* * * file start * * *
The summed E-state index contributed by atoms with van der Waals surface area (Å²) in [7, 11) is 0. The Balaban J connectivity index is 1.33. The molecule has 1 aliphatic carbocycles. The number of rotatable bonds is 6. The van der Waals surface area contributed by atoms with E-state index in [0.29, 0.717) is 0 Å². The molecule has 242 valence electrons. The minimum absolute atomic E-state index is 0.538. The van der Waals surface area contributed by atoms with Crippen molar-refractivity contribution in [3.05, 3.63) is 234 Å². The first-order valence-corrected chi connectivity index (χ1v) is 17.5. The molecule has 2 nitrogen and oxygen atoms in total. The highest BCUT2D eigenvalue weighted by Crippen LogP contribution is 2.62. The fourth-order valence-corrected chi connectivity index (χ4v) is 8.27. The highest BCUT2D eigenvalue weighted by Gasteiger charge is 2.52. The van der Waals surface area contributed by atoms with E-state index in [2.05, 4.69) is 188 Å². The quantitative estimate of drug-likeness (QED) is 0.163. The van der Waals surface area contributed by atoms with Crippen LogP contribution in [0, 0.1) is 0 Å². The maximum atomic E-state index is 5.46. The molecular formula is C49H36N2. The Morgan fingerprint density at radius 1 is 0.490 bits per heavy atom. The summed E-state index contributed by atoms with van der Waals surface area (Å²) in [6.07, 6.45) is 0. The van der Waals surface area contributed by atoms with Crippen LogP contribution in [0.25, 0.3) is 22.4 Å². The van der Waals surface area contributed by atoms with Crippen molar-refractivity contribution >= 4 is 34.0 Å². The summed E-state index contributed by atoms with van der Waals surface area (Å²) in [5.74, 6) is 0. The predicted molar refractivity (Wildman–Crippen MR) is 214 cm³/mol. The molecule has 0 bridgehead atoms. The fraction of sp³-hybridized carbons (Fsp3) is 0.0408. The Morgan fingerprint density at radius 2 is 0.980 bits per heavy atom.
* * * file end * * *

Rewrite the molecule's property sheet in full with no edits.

The summed E-state index contributed by atoms with van der Waals surface area (Å²) in [7, 11) is 0. The Balaban J connectivity index is 1.33. The molecule has 1 aliphatic carbocycles. The number of rotatable bonds is 6. The van der Waals surface area contributed by atoms with E-state index in [0.29, 0.717) is 0 Å². The molecule has 242 valence electrons. The minimum absolute atomic E-state index is 0.538. The van der Waals surface area contributed by atoms with Crippen molar-refractivity contribution in [3.05, 3.63) is 234 Å². The first-order valence-corrected chi connectivity index (χ1v) is 17.5. The molecule has 2 nitrogen and oxygen atoms in total. The highest BCUT2D eigenvalue weighted by Crippen LogP contribution is 2.62. The fourth-order valence-corrected chi connectivity index (χ4v) is 8.27. The highest BCUT2D eigenvalue weighted by Gasteiger charge is 2.52. The van der Waals surface area contributed by atoms with E-state index in [2.05, 4.69) is 188 Å². The quantitative estimate of drug-likeness (QED) is 0.163. The van der Waals surface area contributed by atoms with Crippen LogP contribution in [0, 0.1) is 0 Å². The maximum atomic E-state index is 5.46. The molecular formula is C49H36N2. The Morgan fingerprint density at radius 1 is 0.490 bits per heavy atom. The summed E-state index contributed by atoms with van der Waals surface area (Å²) in [6.07, 6.45) is 0. The van der Waals surface area contributed by atoms with Crippen LogP contribution in [0.25, 0.3) is 22.4 Å². The van der Waals surface area contributed by atoms with Crippen molar-refractivity contribution >= 4 is 34.0 Å². The summed E-state index contributed by atoms with van der Waals surface area (Å²) in [5.74, 6) is 0. The predicted molar refractivity (Wildman–Crippen MR) is 214 cm³/mol. The molecule has 0 bridgehead atoms. The fraction of sp³-hybridized carbons (Fsp3) is 0.0408. The Morgan fingerprint density at radius 2 is 0.980 bits per heavy atom.